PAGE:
Let's briefly dip into the teacher's strike going on right now in Chicago. Charlie Pierce has the jig pretty well nailed down here in any case, but it's worth summarising and repeating: anyone who looks at a profession suffering combined funding and recruiting crises and figures the best thing to do is start reducing the work-force has replaced their brain with bubbling tar.
One of the biggest problems in education - and I admit upfront I only have anecdotal evidence to link my experiences to that of teachers in Illinois - is that the best teachers are often found at the best schools. This can hardly be considered surprising, of course, this kind of like-with-like clustering is true of almost any profession other than politics and whatever the fuck Mitt Romney tells himself he did before he spent seven years telling people he should be president because black people hate working for a living.
What this means in practice is the better the school, the easier it will find it to replace a teacher they don't think is bisecting the brassica seeds. Which inevitably makes it harder for the schools not having so good a time of it. Schools that would melt your face if you spent ten minutes in their playground. Schools where Cthulhu would cry into his tentacles if they asked him to cover a PE lesson.
These schools are often filled with wonderful pupils, and wonderful teachers, doing their best under circumstances that would crack most of us like a tea-cup between Megatron's thighs. This is a better recipe for producing Bolivian throat-warbling than it is high test scores.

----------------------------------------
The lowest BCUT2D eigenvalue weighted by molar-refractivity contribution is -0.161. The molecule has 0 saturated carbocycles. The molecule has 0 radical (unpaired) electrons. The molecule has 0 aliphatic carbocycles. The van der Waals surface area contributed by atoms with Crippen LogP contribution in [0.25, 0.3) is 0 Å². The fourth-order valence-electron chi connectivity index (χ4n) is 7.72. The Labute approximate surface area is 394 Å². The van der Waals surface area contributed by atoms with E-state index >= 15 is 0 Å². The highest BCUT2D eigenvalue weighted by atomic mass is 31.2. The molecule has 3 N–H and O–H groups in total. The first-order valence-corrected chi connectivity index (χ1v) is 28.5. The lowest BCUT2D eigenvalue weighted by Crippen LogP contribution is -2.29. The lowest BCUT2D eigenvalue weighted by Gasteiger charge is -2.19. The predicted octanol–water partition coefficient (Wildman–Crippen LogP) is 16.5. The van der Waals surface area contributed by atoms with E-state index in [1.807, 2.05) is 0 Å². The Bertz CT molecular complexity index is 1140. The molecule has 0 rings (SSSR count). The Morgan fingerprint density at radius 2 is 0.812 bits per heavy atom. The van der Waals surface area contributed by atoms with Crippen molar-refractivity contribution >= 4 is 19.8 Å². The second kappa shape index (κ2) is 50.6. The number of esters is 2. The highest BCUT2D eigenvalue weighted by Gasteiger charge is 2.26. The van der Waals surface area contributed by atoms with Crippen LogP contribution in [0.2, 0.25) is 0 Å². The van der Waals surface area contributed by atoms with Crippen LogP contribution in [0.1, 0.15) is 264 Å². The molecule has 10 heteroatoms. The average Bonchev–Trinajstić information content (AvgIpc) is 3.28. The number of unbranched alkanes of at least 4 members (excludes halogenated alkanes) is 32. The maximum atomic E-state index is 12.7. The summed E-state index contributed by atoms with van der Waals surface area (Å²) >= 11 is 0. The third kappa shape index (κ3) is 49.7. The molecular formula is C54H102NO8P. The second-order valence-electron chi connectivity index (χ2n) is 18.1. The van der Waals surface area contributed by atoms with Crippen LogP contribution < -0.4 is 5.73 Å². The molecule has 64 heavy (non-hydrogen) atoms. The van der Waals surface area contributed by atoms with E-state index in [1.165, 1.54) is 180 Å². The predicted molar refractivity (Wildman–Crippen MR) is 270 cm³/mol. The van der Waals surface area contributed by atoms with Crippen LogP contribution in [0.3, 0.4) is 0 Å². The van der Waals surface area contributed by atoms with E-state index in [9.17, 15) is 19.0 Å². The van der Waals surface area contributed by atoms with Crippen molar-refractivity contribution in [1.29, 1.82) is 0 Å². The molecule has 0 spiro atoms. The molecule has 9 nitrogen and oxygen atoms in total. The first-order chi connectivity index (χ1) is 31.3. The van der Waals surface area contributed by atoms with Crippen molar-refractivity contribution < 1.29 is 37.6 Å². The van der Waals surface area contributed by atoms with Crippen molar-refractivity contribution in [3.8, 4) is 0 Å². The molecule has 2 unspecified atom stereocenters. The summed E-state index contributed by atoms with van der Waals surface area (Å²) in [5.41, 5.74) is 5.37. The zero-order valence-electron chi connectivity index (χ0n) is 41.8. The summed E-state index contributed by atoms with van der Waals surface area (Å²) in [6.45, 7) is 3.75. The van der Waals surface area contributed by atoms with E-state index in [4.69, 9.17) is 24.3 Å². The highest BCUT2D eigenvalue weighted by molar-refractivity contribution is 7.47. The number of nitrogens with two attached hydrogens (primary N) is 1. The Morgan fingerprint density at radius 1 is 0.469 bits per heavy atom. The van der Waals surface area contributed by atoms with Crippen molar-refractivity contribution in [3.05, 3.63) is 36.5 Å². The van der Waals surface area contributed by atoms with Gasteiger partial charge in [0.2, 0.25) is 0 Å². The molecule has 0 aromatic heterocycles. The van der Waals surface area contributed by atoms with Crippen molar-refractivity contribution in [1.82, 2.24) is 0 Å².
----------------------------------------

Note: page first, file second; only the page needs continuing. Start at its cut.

So what happens when all those teachers get fired? Who do you persuade to replace the people who just got shit-canned for having miserable working conditions and stress levels that tend to be one student assault away from turning teachers into that poor fuck from Scanners? These places are already hurricanes of anguish and exhaustion and ingratitude and actual physical danger (a colleague of mine was once poisoned by a student who'd showed up early for a voluntary GCSE revision session), and the best idea these people can come up with is to decrease job security? You might as well try and deal with a beef shortage by banning goat meat.
Teaching is a tough job. Not everyone who wants to do it is going to be able to. It is not clear to me how we address this by making it less likely people are going to want to try.
P.S. Charlie is on the money with his observations about average wage, as well. It's always been a favourite tool of the right to utterly screw half the people over, then use their anger to justify screwing over the other half in the name of "fairness" (which, as Tomsk pointed out a while ago, is a concept which Cameron and Osborne have as much interest in as the ratio of gases in the Horsehead Nebula). And right now it's certainly not a trick limited to the the right-wingers in government over the pond, either.